Whether you’re already ensconced in the home you’ve always dreamed of for your family, or are considering a move that will enable you to better provide for them in the coming years, you might want to have a look at the work that GoBankingRates.com has done to rate all 50 states and the District of Columbia on the best (and worst) places for a family to have a richer life.
It’s not just a matter of money, of course.
Safety is a consideration, and the quality of schools, along with whether you can find — and keep — a job, and whether you’ll earn enough at that job to be able to support your family.
If housing’s too expensive, you’re liable to find yourselves in cramped quarters, while the cost of health care can become a major factor — for good or ill.
Related: 15 worst states for retirement: 2016
Groceries? Sales tax? Property tax? All of these can have an inordinate impact on your budget, and your family’s well-being — as can high crime rates or poor access to health insurance.
GoBankingRates took 12 categories of vitally important daily life, divided them into five basic categories, and scored each state (and D.C.) based on how they fared compared to the rest of the country.
Depending on where you live, you might want to consider digging in a little deeper where you are — or moving in search of a more congenial family atmosphere.
Here’s a look at the 10 places in the country that GoBankingRates said fared the worst — and why.
New Mexico offers cheaper housing but a poor job and income score plus a high unemployment rate. (Photo: iStock)
10. New Mexico
Jobs and income score: 14.
Housing score: 81.
Lifestyle score: 52.
Health care score: 53.
Safety score: 47.
The Land of Enchantment won’t be doing much enchanting with the third-worst job and income score in the country, coupled with the third-highest unemployment rate.
It also has higher violent and property crime rates than 90 percent of the country. The state does, however, have the eighth-best housing score and the 10th-lowest property tax rate in the United States.
Florida housing is not unreasonable in price, but its crime rates might blow families’ hopes of a rich life. (Photo: iStock)
Jobs and income score: 36.
Housing score: 68.
Lifestyle score: 53.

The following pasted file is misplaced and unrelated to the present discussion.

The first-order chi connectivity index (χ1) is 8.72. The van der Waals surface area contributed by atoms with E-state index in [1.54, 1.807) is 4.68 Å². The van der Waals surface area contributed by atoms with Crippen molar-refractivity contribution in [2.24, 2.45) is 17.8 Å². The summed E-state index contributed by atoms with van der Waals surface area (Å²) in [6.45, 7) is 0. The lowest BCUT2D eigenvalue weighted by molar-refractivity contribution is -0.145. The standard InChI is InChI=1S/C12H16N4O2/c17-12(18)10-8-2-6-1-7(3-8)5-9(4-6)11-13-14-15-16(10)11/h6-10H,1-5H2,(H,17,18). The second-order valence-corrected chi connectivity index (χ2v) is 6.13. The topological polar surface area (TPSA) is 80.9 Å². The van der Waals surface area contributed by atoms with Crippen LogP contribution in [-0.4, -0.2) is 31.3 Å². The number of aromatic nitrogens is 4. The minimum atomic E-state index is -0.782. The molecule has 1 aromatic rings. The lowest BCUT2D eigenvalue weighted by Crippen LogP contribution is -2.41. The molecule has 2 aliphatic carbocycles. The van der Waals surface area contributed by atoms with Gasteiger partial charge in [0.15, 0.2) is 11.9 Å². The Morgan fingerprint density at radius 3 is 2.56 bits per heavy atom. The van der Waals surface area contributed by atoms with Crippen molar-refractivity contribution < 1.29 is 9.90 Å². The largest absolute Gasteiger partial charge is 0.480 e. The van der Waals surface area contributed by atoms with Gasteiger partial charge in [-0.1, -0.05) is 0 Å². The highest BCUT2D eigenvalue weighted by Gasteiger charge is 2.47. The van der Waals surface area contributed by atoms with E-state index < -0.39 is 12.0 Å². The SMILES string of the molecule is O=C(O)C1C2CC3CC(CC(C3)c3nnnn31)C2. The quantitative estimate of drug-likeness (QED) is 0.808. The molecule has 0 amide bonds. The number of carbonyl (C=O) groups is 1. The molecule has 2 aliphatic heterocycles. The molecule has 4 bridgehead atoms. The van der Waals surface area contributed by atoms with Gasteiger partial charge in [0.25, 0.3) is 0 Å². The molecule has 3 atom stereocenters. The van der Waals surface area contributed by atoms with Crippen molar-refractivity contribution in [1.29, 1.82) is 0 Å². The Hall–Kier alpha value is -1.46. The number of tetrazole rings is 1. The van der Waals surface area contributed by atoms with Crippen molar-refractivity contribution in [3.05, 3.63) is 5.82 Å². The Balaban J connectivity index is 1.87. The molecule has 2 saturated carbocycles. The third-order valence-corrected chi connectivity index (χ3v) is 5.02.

Health care score: 35.
Safety score: 49.
Sorry, beachgoers, think about someplace else. While you might find a reasonably priced house, with reasonable property taxes, Florida has one of the worst health care scores on the list, along with high violent and property crime rates and being tied for the worst state on employer contributions to health insurance.
And the median household income is in the bottom quarter of the U.S., at just $47,212.
A chilling fact for families is that Rhode Island has the ninth-highest unemployment rate in the nation. (Photo: iStock)
8. Rhode Island
Jobs and income score: 39.
Housing score: 51.
Lifestyle score: 52.
Health care score: 48.
Safety score: 66.
Small state, big drawbacks. Not only are Rhode Island’s home prices on the high side — 16th highest — but its property taxes are right up there, too, even higher than what you’ll pay for that roof over your head.
Education scores well here, but other things? Not so much: Child care and a whopping 7 percent sales tax — second highest in the country — will eat up your funds.
The state also has the ninth-highest unemployment rate in the nation and one of the lowest health care scores.
Groceries are cheaper in Texas, but the poor health care score and the unemployment rate aren’t helpful to families, especially outside the big cities, such as Dallas, above. (Photo: iStock)
Jobs and income score: 46.
Housing score: 49.
Lifestyle score: 53.
Health care score: 31.
Safety score: 55.
You might not feel all that home on the range in Texas, where high property taxes and low schooling grades will likely not make you feel much like playing.
But you may have the time to, since the state’s unemployment rate isn’t great at 4.5 percent.
The good news? Groceries are the second-cheapest in the country, and child care costs are pretty reasonable, too, at $15,489 a year. But then there’s its health care score, the worst in the country — nope, you can do better than that.
Sure, the seafood is great in Washington state, but the child care costs are high and so are groceries. (Photo: iStock)
6. Washington state
Jobs and income score: 41.